AS readers would be aware, there is currently significant work being conducted around the world aimed at modernising and facilitating trade. Part of that work includes attempts to “digitise” the process by moving away from the use of paper-based trading documents in the supply chain and the adoption of “blockchain” processes.

In a recent study published by McKinsey & Co, it estimated that an electronic bill of lading could save US$6.5 billion in direct costs and enable US$40 billion in global trade. The Digital Container Shipping Association has indicated that if 50% of the container shipping industry adopted electronic bills of lading, the collective global savings would be around £3.6 billion (US $4 billion) per year. The International Chamber of Commerce estimates that small and medium businesses could see a 13% increase in international business if trade is digitised. Further, the World Economic Forum has found that digitising trade documents could potentially reduce global carbon emissions from logistics by as much as 12%. In addition to the cost savings, electronic trade documents also increase security and compliance by making it easier to trace records, for example, using blockchain and distributed ledger technology.

One example of the work being undertaken is found in the paperless bill of lading created by the International Federation of Freight Forwarders Associations (FIATA). Another example is the UN/EDIFACT (the United Nations rules for Electronic Data Interchange for Administration, Commerce and Transport) which comprises a set of internationally agreed standards, directories, and guidelines for the electronic interchange of structured data, between independent computerised information systems. Further, many free trade agreements and other trade agreements include chapters on the development of digitising the documents required in the supply chain. In more local developments, Australia has entered several memorandums of understanding pursuant to its Digital Economy Agreement with Singapore focussed on digitising and facilitating trade.

However, the relevant work has not been conducted comprehensively throughout the world and a significant volume of international trade is still conducted with certain kinds of trade documents which are dependent on physical possession of those documents by a person which are then transferred to other parties. A classic example is the need for a purchaser of goods to produce the bills of lading relating to the shipment of those goods before those goods can be released. A significant further development has now arisen with the introduction of the new “Electronic Trade Documents Bill” into the Parliament of the UK which has been approved by the House of Lords and is being described as a bill to allow for blockchain and digital documents for the UK’s international trade estimated to be worth more than £1.4 trillion.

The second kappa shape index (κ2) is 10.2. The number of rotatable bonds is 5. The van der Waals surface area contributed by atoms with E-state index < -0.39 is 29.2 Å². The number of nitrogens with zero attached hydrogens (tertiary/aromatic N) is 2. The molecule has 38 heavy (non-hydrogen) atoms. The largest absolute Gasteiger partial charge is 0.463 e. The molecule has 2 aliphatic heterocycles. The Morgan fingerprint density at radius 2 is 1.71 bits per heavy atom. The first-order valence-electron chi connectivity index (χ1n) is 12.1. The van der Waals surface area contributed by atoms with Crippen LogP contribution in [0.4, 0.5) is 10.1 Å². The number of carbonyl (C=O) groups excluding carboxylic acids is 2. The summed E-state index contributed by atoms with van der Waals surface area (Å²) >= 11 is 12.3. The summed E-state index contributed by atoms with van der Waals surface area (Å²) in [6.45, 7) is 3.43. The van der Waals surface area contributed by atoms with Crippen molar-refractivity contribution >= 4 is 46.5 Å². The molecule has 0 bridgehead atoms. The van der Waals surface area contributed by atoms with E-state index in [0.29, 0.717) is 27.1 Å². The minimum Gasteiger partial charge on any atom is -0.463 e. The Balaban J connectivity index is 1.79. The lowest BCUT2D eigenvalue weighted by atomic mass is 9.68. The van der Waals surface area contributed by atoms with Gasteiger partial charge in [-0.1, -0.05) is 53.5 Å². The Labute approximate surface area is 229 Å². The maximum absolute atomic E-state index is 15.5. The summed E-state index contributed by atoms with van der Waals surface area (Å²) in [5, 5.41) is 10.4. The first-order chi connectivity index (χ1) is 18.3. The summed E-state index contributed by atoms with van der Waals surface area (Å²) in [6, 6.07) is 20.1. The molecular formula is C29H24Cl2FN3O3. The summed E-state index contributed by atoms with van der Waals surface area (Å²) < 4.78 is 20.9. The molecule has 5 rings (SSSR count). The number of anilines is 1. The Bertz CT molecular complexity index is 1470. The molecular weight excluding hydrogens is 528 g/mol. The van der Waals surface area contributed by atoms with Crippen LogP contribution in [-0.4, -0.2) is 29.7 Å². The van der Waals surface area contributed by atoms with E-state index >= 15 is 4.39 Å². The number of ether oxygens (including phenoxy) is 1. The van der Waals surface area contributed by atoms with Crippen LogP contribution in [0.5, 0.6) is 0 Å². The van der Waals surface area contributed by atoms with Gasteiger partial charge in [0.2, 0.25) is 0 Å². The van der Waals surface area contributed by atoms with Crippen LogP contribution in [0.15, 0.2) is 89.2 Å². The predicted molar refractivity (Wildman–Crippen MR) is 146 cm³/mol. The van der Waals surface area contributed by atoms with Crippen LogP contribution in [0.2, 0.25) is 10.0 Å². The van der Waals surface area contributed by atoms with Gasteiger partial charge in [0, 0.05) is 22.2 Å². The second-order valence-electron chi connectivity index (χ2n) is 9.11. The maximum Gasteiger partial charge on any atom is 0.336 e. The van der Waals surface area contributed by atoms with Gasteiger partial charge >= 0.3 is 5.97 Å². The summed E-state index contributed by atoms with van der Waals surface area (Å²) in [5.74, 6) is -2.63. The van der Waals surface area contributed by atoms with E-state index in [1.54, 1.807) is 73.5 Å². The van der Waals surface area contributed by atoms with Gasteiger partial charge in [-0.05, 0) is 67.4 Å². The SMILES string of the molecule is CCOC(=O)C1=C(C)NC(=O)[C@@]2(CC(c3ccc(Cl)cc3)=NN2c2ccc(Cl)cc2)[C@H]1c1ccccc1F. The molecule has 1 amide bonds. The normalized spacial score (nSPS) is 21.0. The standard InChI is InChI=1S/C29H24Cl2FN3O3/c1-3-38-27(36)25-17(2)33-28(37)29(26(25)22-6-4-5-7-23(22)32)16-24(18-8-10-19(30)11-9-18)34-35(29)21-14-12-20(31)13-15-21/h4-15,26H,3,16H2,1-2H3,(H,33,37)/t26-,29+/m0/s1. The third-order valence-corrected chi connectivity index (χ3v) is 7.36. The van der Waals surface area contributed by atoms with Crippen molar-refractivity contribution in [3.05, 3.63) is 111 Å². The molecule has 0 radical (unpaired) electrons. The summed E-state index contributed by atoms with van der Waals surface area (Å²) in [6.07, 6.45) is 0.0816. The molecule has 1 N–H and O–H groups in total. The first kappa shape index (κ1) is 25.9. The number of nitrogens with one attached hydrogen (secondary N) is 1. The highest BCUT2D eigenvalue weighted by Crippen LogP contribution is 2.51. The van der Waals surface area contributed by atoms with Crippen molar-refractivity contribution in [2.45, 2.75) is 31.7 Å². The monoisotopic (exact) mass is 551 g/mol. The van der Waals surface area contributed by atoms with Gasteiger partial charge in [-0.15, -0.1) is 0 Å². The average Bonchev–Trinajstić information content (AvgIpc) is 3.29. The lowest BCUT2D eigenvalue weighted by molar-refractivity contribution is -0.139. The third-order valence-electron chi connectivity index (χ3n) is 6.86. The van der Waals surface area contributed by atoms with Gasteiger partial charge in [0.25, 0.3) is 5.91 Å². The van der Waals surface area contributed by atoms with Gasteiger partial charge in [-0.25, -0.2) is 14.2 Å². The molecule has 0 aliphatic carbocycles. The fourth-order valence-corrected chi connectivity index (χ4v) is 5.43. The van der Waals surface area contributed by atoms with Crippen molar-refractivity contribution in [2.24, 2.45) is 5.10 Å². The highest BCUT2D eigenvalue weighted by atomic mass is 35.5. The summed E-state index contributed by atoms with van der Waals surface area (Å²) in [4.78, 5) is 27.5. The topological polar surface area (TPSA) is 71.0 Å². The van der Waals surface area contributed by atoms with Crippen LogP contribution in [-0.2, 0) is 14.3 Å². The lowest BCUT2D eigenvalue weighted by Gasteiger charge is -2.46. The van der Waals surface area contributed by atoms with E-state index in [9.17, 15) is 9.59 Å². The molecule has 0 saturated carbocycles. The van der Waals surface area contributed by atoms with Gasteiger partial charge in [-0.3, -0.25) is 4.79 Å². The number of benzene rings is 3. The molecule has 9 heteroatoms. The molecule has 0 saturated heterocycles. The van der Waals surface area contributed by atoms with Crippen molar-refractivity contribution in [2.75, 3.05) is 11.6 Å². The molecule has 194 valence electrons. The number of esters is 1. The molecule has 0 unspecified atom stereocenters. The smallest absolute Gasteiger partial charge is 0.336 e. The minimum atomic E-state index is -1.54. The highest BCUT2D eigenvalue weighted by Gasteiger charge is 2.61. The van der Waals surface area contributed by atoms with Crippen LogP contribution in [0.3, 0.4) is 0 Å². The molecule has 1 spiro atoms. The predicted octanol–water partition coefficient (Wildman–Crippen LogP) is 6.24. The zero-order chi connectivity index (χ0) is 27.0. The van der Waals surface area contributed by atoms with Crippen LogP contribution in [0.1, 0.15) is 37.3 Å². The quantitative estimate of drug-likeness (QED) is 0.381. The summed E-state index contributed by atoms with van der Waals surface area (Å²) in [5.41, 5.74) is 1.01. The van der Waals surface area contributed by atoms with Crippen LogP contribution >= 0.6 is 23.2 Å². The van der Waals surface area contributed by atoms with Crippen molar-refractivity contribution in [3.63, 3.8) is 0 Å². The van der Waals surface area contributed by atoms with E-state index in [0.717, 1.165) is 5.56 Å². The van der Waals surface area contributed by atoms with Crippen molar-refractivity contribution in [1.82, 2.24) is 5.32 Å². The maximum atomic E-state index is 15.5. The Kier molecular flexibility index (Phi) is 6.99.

The rationale for the bill will be to make digital documentation legally recognised, reduce administrative costs and make it easier for British firms to buy and sell internationally as well as reducing processing time for electronic documents to 20 seconds and reducing carbon emissions by at least 10%. The bill will give digital trade documents the same legal standing as their paper-based versions and will provide more flexibility in choice of how those businesses trade. The bill allows parties the option to continue with paper-based processes as well as switching to electronic trade documents.

According to materials published by the UK’s Department for Digital, Culture, Media and Sport, the bill provides for the following documents to become electronic including:

  • a bill of exchange
  • a promissory note
  • a bill of lading
  • a ship’s delivery order
  • a warehouse receipt
  • a mate’s receipt
  • a marine insurance policy
  • a cargo insurance certificate

The bill will require the electronic trade documents to comply with certain criteria designed to reflect the essential features of paper trade documents. This includes ensuring only one person, or parties acting jointly, can exercise exclusive control over the documents at any time and removing the previous holder’s ability to exercise control over the documents once they have been transferred.

The commentary from the UK suggests that the need for the bill also arose from the vulnerabilities exposed in the supply chain through the Covid 19 pandemic where the ability to transfer paper documents was significantly compromised and that the Bill could act as the initiative for other countries to adopt similar processes.

The introduction of the bill is timely with the “trade facilitation” and “trade modernisation” agendas of the Federal government and its various agencies in Australia which also incorporate methods to advance digitisation of trade. The federal government and its agencies have now also enhanced their engagement with the private sector on those agendas with recent meetings of the National Committee on Trade Facilitation (NCTF) and the Trade Facilitation Initiatives Working Group as an advisory body to the NCTF.

Those meetings also referred to the establishment of a new working group to the NCTF being the “Trade and Technology Working Group” focussing on the business outcomes sought from the rest of the proposed developments.

We look forward to advancing these agendas with the federal government and its agencies.